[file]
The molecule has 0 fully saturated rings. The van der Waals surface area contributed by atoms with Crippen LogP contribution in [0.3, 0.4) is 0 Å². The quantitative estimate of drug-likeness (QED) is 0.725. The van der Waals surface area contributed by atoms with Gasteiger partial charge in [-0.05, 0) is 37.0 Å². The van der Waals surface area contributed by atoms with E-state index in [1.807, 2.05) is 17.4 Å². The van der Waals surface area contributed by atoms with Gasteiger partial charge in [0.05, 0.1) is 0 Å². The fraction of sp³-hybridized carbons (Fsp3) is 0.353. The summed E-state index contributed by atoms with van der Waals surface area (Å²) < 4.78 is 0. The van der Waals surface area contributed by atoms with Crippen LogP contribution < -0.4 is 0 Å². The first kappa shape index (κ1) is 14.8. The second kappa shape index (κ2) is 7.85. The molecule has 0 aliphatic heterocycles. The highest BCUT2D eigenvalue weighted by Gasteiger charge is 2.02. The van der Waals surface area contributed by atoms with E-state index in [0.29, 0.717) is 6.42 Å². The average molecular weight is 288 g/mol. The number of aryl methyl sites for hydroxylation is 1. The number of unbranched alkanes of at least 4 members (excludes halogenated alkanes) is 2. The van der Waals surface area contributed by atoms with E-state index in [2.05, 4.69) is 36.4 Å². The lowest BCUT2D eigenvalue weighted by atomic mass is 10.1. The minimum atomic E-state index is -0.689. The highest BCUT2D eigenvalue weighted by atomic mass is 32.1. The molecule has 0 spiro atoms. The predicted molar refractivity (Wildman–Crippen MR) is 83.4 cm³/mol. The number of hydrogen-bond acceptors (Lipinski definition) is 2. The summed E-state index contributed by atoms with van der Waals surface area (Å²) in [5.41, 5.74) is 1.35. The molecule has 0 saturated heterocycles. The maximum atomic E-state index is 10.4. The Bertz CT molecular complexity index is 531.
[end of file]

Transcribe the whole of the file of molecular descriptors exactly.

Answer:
The molecule has 0 fully saturated rings. The van der Waals surface area contributed by atoms with Crippen LogP contribution in [0.3, 0.4) is 0 Å². The quantitative estimate of drug-likeness (QED) is 0.725. The van der Waals surface area contributed by atoms with Gasteiger partial charge in [-0.05, 0) is 37.0 Å². The van der Waals surface area contributed by atoms with E-state index in [1.807, 2.05) is 17.4 Å². The van der Waals surface area contributed by atoms with Gasteiger partial charge in [0.05, 0.1) is 0 Å². The fraction of sp³-hybridized carbons (Fsp3) is 0.353. The summed E-state index contributed by atoms with van der Waals surface area (Å²) < 4.78 is 0. The van der Waals surface area contributed by atoms with Crippen LogP contribution < -0.4 is 0 Å². The first kappa shape index (κ1) is 14.8. The second kappa shape index (κ2) is 7.85. The molecule has 0 aliphatic heterocycles. The highest BCUT2D eigenvalue weighted by Gasteiger charge is 2.02. The van der Waals surface area contributed by atoms with E-state index in [0.29, 0.717) is 6.42 Å². The average molecular weight is 288 g/mol. The number of aryl methyl sites for hydroxylation is 1. The number of unbranched alkanes of at least 4 members (excludes halogenated alkanes) is 2. The van der Waals surface area contributed by atoms with E-state index in [2.05, 4.69) is 36.4 Å². The lowest BCUT2D eigenvalue weighted by atomic mass is 10.1. The minimum atomic E-state index is -0.689. The highest BCUT2D eigenvalue weighted by atomic mass is 32.1. The molecule has 0 spiro atoms. The predicted molar refractivity (Wildman–Crippen MR) is 83.4 cm³/mol. The number of hydrogen-bond acceptors (Lipinski definition) is 2. The summed E-state index contributed by atoms with van der Waals surface area (Å²) in [5.41, 5.74) is 1.35. The molecule has 0 saturated heterocycles. The maximum atomic E-state index is 10.4. The Bertz CT molecular complexity index is 531.